Gregory the Great vs. Martin of Tours

With another weekend rife with Lent Madness Withdrawal (LMW) behind us, we turn our attention to the final three first round match-ups. Now, to our credit, we did try to help everyone get through the weekend with a Group Hug. But today it's back to business with Gregory the Great (who defeated Gregory of Nyssa in an earlier play-in round) taking on Martin of Tours. As two bishops square off for the first time in Lent Madness 2013, we're left to wonder which one will leave the arena with a cracked crozier?

After today, the remaining first round battles pit Therese of Lisieux against Martha of Bethany and Edward Thomas Demby versus Dorothy Day. On Thursday the Round of the Saintly Sixteen kicks off with two modern martyrs: Jonathan Daniels vs. Janani Luwum. But in the meantime, hang onto your hats, miters, or any preferred headgear of your choice!

Gregory the GreatGregory the Great

Long before he was known as “Gregory the Great,” he was just another boy born to an elite Roman family. His father owned estates in Sicily and the family home was a mansion on Caelian Hill. However, the mighty empire was in decline by his birth in 540. As a boy Gregory lived through repeated invasions by the Goths and Franks and a devastating plague. While his experiences are not recorded, it would be unlikely that he was unaffected by the uncertainties of civil society and his place in it.

Highly skilled in grammar and rhetoric and possessing a noble pedigree, he was destined for a prestigious career in public life. Indeed at age 30 he became a prefect of the city of Rome, but after much soul-searching and prayer he left his post to become a monk. He devoted himself to the ascetic life and turned his vast Sicilian estates into monasteries and his family home in Rome into one as well.

Gregory lived happily as a monk for several years until he was forced by the sitting pope -- much against his will -- to be ordained as one of the seven deacons of Rome. Because of the vast instability of Rome and his skills as a civil leader, he was swiftly dispatched to Constantinople to serve as the ambassador to the Byzantine court in order to plead for Rome’s need of protection from the Lombards. His mission was pretty much a failure, but he became very popular with aristocratic Greek ladies of a certain age. After six years he was recalled to Rome and so began a period of writing, studying, and preaching.

His contentment at returning to the monastic life was not to be, however. In 490 after a terrible year of floods, plague, and pestilence, Gregory was elected pope. The story that upon the confirmation of his election to the episcopate he ran away and hid in the forest for three days is considered apocryphal, but it does shed light on his frame of mind. Nevertheless, he did his duty.

He is known as the liturgical innovator of the 6th-century whose contributions to the order of worship endure to the present day. The form of music known as western plainchant is attributed to Gregory. (Though naming it after him a couple of hundred years after he died was a marketing move to capitalize on his venerated name in order to standardize liturgical practice across the Frankish empire under Charlemagne).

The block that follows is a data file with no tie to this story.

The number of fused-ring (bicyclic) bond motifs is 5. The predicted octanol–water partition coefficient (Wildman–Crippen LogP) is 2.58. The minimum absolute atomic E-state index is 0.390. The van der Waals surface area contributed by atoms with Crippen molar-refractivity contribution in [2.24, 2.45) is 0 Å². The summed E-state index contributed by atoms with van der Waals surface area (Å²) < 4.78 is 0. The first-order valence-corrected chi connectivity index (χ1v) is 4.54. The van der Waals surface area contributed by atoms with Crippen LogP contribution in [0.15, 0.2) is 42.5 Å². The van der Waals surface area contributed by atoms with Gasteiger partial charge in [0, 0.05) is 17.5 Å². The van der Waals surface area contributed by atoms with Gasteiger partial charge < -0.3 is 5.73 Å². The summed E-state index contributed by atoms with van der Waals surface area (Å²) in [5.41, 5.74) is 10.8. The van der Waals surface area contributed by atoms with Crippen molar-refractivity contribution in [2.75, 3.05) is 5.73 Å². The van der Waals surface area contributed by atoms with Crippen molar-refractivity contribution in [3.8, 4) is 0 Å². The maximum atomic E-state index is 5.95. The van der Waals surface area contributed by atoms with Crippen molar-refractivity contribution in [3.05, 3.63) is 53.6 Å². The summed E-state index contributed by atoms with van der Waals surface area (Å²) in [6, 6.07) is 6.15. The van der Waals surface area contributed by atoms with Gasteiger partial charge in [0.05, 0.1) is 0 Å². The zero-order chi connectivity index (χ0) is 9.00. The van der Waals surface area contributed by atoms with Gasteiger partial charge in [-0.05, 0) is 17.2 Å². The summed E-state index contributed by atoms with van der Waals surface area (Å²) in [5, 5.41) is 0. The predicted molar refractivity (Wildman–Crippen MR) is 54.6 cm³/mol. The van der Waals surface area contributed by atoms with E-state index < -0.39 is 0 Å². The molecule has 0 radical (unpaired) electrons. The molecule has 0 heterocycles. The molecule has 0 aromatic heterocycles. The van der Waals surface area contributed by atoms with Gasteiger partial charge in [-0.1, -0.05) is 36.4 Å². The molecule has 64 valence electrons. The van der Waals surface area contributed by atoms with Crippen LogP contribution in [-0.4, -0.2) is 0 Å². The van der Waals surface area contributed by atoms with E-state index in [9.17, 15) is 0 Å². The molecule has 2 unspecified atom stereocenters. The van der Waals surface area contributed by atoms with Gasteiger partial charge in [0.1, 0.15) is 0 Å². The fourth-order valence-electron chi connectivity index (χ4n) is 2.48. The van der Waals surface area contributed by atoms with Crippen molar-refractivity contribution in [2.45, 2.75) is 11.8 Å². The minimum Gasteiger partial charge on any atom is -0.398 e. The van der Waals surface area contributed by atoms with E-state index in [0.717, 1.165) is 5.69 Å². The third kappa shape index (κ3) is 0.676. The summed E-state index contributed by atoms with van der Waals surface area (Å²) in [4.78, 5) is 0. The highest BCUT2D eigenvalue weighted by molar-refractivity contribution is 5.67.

Hundreds of his sermons, letters, commentaries as well as his dialogues and his still well-regarded “The Rule for Pastors,” remain. A remarkable thing.

As pope he was a staunch advocate for the health and well-being of the poor and those displaced by war. He gave lavishly from his own substance and and became a gadfly to wealthy Romans by inducing them to give generously as well.

Gregory the Great’s compassion for the plight of young Anglo-Saxon slaves  (Non Angli, sed angeli --  “They are not Angles, but angels”) he encountered at the Roman Forum so moved him that, later as pope, he sent St. Augustine to England as a missionary. But for his compassion, we might still be worshiping gods with names like Woden and Tiw.

Shortly after his death in 604, he was canonized by popular acclaim, and John Calvin called him “the last good pope.” Gregory the Great skillfully navigated a complex landscape between the ancient and the medieval church and the wider world. Quite a skillset for a man who talked to doves.

Collect for Gregory the Great
Almighty and merciful God, you raised up Gregory of Rome to be a servant of the servants of God, and inspired him to send missionaries to preach the Gospel to the English people: Preserve in your Church the catholic and apostolic faith they taught, that your people, being fruitful in every good work, may receive the crown of glory that never fades away; through Jesus Christ our Lord, who lives and reigns with you and the Holy Spirit, one God, for ever and ever. Amen.

-- Heidi Shott

Höchster_Schloß_Tor_St_MartinMartin of Tours

Martin of Tours was born in 330 in Hungary. He spent much of his childhood in Italy where he was reared by pagan parents. His father, a soldier, enlisted Martin into the army when he was 15.